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Vegan diet for dogs given the thumbs-up by scientists

The pet food market is ever-expanding, and as pet owners become increasingly conscious of their own diets and values, they are also seeking pet food products that align with those values. Vegan diets for pets have been growing in popularity, and a recent study conducted by researchers from the University of Illinois has found that at least two human-grade, lightly cooked vegan diets can provide adequate nutrition for dogs.

“Because people are feeding these diets to their pets, it’s important they be tested like all other foods to make sure they’re safe and ‘complete and balanced,’” says study co-author Professor Kelly Swanson.

The researchers tested two vegan formulas, one with a grain ingredient and one without, from Bramble, a company that makes human-grade dog food. They also tested a leading brand chicken-based kibble diet. The diets were fed to beagles for three weeks, and the researchers analyzed the dogs’ blood chemistry, fecal quality, and microbiome.

The vegan diets were veterinary nutritionist-formulated mixtures of whole foods, including lentils, garbanzo beans, sweet potatoes, butternut squash, apples, blueberries, peas, and carrots. The researchers confirmed that both vegan diets and the chicken-based diet met standards set by the Association of American Feed Control Officials (AAFCO) for “complete and balanced” nutrition.

“One thing to remember is that animals don’t have ingredient requirements, they have nutrient requirements. As long as they’re consuming the essential nutrients in the correct amounts and ratios, dogs can be vegan, vegetarian, or meat-eaters,” says Swanson. “Knowledge of ingredient composition and nutrient needs are critical, however. Anyone can slap together a vegan meal for their dog, but without careful formulation, you might have something that’s really imbalanced.”

In earlier studies, Swanson’s group showed that human-grade, fresh dog foods were highly digestible, resulting in dramatically less stool. However, the researchers found that the vegan diets in the current study did not generate any more or less stool than the chicken diet.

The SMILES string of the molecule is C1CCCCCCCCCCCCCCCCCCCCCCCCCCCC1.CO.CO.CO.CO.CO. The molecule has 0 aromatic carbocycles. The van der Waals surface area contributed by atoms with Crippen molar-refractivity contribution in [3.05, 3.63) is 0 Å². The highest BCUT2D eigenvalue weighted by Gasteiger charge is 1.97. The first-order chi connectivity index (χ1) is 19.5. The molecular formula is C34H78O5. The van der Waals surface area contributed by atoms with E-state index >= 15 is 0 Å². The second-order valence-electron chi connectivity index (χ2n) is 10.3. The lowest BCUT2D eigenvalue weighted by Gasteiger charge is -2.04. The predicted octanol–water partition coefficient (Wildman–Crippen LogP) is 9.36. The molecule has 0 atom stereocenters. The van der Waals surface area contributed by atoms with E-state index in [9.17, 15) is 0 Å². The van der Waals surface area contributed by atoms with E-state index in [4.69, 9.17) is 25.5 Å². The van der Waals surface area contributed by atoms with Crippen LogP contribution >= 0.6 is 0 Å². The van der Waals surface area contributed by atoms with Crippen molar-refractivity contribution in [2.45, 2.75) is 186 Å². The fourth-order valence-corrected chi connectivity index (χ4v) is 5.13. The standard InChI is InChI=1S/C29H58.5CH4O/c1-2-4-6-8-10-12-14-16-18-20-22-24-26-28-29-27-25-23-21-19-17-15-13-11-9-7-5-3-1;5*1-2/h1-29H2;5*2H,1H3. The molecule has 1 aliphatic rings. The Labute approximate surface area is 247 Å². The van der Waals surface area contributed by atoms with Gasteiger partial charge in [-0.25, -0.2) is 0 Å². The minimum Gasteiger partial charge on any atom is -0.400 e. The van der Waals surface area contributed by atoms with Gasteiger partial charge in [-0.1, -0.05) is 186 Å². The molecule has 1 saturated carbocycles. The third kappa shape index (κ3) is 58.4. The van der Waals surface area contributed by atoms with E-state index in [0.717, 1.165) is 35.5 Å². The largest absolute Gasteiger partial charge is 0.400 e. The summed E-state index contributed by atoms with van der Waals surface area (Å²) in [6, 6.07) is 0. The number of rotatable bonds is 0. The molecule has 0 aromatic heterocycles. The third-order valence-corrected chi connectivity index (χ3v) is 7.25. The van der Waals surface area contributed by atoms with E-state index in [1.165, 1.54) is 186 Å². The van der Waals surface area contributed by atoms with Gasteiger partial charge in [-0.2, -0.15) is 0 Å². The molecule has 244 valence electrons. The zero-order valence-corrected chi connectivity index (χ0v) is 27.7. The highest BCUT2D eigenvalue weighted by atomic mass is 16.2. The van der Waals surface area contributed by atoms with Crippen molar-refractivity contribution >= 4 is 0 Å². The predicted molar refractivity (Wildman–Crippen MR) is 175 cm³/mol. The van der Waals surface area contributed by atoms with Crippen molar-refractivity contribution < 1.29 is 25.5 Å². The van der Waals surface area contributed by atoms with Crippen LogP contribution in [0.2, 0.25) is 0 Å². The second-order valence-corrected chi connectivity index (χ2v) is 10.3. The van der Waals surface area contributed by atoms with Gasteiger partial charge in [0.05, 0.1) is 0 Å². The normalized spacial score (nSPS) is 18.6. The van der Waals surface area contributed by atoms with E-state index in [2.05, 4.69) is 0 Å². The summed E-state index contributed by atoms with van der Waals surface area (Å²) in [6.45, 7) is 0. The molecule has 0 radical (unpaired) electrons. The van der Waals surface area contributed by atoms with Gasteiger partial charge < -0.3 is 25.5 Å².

“It’s not a surprise, really. With these ingredients, there’s more fiber and oligosaccharides, which could be good for dogs that need to stay regular,” Swanson notes.

The research team was surprised to find that certain blood metabolites, such as blood triglycerides and cholesterol, were significantly lower in dogs fed the vegan diets. This could benefit obese pets and help maintain a healthy weight.

The team also noted positive changes in the fecal microbiome and the chemicals produced by those microbes in dogs fed the vegan diets. 

“There were some interesting and beneficial changes in the microbial community that I think reflect the blend of fibers that were present in the vegan diets. The fecal metabolites phenol and indole, both of which contribute to fecal odor, were dramatically decreased in those diets too. It’s still going to smell, but probably less,” Swanson says. “Overall, it looked like there were some beneficial shifts from a gut health perspective in dogs fed the vegan diets.”

Professor Swanson says he’d like to do head-to-head comparisons between human-grade diets with and without meat and dairy products, but for the first study showing how fresh vegan diets perform in dogs, the results are promising.

“No one had tested digestibility of these diets in dogs before this. We showed that these vegan diets resulted in desirable fecal characteristics, high nutrient digestibilities, and positive changes to certain blood and fecal metabolites,” he says. “For people who are interested in feeding their pets a vegan diet that aligns with their personal values, the diets we tested are a good choice.”

Swanson emphasizes that the diets studied were formulated by veterinary nutritionists. Homemade vegan dog foods may differ by not providing complete and balanced nutrition for dogs.

The study is published in the Journal of Animal Science.

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